Wednesday, July 22, 2015

ALA and Lots of Summer Stuff

It's about time I updated this blog.

This has been a good, but exceptionally busy summer. That's mostly a really good thing!

I went to ALA in San Francisco, my first visit to the area since I was three years old. It's a beautiful city with almost perfect weather -- Californian friends warned me how cold SF can get, and as a humidity hater I found the nighttime breeze wonderful. It didn't hurt that we had negative twenty temps in Chicago this past winter to properly define what cold means, either.

I met my editor, Anne Hoppe, in person, and enjoyed a great lunch with her and my wife. Unless you live in New York, publishing relationships are often phone call/email/Twitter based, but I've found that shedding a few extra dollars to meet face-to-face with important people who believe in your book is more than worth it. I also got to meet Clarion's publisher, Dinah Stevenson, who oversees an amazing list of authors.

I was also able to track down several former Egmont USA employees who have landed elsewhere, including my former editor and publicist. It's great to see everyone doing so well.

As inconvenient and bananas as my publishing journey has been at times, I'm lucky to have crossed paths with so many talented people.

Some ARCS I nabbed:

I'm currently reading HOODOO by Ronald L. Smith. The setting and atmosphere is amazing, and the story is an excellent slow burn. Certain parts remind me of THE LAST APPRENTICE with a depression-era Alabama backdrop.

I also nabbed Shannon Grogan's FROM WHERE I WATCH YOU, Marieke Nijkamp's THIS IS WHERE IT ENDS, and Sarah J. Schmitt's IT'S A WONDERFUL DEATH. I can't wait to read these.

I met many of my fellow debuters as well. Sarah McGuire (author of VALIANT and fellow Egmont USA brethren) was just as charming in person as she is on social media, and the same can be said of Bryce Leung and Kristy Shen, whose LITTLE MISS EVIL I am dying to share with my fourth graders.

It has been admittedly hard to adjust to being a member of the Sweet Sixteens debut group -- I was very comfortable as a Fearless Fifteener, and there's an odd identity crisis that happens when your release date (or in my case, publisher) changes and you get bumped back a year. But it was made all the more easier after our fun meet-up. Once again, it's worth it to meet people in person. Victoria J. Coe and Dana Elmendorf are particularly excellent people, and I wish I could have chatted longer with others who were there.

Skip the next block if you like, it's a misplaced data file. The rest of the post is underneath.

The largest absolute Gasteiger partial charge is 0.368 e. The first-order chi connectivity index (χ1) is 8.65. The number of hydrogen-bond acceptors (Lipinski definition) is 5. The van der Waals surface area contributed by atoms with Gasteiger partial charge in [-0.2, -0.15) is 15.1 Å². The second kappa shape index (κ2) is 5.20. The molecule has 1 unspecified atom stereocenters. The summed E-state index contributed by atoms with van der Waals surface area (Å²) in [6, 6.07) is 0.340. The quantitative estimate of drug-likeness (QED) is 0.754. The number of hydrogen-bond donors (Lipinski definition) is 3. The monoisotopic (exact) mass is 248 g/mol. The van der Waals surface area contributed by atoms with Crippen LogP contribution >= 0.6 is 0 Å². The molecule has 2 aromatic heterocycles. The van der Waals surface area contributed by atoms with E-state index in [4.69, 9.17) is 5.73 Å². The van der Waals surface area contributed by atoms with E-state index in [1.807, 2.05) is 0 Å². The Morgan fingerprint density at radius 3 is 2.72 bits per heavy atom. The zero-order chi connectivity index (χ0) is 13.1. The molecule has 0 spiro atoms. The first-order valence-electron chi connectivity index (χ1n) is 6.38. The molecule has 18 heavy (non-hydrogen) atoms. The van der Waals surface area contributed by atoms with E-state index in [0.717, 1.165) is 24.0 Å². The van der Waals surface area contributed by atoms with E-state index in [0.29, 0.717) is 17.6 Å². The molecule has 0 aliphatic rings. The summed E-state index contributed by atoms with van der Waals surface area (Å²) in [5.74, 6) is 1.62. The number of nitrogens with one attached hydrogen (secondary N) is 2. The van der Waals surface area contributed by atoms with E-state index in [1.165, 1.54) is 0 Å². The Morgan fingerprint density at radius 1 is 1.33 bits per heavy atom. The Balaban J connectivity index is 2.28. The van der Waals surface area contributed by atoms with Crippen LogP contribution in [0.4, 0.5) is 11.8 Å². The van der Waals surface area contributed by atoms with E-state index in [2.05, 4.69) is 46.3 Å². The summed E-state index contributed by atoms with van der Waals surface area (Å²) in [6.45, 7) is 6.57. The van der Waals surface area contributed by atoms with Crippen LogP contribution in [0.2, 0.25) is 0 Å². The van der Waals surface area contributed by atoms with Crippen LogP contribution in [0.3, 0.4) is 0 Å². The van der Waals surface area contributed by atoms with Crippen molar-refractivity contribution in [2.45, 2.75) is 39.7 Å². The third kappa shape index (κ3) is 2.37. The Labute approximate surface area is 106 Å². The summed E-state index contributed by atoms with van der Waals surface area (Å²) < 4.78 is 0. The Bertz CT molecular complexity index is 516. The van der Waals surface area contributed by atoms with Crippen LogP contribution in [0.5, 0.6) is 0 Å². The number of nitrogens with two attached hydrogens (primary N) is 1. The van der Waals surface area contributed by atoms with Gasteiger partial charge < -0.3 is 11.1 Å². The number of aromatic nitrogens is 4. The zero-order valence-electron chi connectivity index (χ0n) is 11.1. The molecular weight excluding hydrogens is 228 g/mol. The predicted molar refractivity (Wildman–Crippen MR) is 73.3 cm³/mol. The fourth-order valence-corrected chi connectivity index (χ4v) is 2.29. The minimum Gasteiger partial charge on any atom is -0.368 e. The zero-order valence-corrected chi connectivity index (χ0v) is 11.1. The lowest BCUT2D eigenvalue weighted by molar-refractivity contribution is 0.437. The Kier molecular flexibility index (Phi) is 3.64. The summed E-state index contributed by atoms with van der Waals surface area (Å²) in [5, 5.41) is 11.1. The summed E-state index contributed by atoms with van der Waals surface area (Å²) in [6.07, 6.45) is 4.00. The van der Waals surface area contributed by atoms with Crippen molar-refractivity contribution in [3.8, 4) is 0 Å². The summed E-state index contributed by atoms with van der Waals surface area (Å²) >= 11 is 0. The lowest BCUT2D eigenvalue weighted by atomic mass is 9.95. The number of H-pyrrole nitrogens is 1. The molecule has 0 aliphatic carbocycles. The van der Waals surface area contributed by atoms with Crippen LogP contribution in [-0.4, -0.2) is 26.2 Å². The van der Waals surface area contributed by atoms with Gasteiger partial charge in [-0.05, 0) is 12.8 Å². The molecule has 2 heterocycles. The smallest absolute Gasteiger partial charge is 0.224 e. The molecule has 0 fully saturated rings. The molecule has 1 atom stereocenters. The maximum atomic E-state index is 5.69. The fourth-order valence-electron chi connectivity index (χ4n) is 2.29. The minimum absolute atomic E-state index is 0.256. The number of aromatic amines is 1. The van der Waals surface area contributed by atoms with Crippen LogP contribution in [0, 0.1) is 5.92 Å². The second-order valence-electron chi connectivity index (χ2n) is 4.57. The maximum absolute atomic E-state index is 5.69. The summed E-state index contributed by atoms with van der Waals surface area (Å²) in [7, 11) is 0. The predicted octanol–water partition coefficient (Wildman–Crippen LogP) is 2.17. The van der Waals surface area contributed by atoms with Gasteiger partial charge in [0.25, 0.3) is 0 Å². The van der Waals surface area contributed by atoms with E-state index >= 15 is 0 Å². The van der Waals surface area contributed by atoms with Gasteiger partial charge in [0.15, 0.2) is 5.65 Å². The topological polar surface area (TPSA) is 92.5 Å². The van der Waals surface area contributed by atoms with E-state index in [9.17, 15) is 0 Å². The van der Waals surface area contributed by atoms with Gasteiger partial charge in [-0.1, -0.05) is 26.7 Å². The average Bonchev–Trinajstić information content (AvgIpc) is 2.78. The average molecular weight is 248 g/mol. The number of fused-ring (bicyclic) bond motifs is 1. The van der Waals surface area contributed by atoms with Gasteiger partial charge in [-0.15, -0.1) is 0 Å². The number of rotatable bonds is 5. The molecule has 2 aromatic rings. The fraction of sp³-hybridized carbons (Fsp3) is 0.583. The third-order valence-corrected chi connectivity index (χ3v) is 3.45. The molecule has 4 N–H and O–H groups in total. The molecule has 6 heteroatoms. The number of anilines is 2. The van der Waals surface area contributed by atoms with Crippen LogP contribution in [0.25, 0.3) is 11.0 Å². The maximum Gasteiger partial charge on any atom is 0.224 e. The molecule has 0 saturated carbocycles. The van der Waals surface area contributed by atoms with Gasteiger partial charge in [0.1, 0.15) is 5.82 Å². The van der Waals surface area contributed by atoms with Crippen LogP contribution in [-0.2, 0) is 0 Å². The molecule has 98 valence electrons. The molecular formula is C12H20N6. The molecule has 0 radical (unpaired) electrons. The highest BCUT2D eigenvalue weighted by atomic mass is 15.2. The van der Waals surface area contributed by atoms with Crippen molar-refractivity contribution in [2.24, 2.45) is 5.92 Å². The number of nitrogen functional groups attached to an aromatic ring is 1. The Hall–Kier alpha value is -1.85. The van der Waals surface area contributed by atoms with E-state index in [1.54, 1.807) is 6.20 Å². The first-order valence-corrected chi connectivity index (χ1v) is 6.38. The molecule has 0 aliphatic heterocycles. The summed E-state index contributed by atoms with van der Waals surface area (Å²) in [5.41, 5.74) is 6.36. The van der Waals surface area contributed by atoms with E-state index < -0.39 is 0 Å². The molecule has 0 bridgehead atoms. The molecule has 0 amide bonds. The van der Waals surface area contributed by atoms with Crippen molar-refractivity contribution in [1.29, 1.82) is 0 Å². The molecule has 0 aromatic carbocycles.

I know I've missed a few people I met at ALA, so please don't be offended if I failed to mention you. I assure you I was charmed by your personality and demeanor, and will add you to this post as soon as I dig the memory out of my unreliable brain.

I've also hosted three out of four writing workshops at Magic Tree Bookstore in my hometown of Oak Park. They've been a ton of fun, and attendance is steadily climbing! Next week is the last session, and I'm going to have to decide whether or not it's feasible to continue these once a month during the school year. That's a huge commitment during the insanity of the teaching year, so I'm still mulling this over.

I'm saving further thoughts on San Francisco itself for another post. Stay tuned.

Wednesday, July 1, 2015

A Small Request of Social Media in Light of California's New Vaccination Law

This is going to be a short post.

Any time the news talks about vaccines, it talks about autism. The level of misinformation varies, but it almost always comes up.

Social media is the same way -- bring up vaccines in a status update, and someone will chime in, guns blazing, about the "autism epidemic."

It gets really tiring.

For that reason, I have a simple request of anyone on Twitter, Facebook, Tumblr, or whatever platform you prefer. I'm not asking you to stop your attempts to link vaccines and autism in children despite the overwhelming evidence to the contrary. I know with many of you that's a lost cause, and you've likely already branded me, inaccurately, a sheep brainwashed by the government.

I will, however, respectfully ask you to stop talking about autism like it's an epidemic to be feared and destroyed. People with autism (and the families that love them) deserve better than to have their personalities equated to a zombie outbreak.

I'm sorry autism scares and confuses you, but that really is something you need to work on at the end of the day.

That is all. Like I said, it's a short post.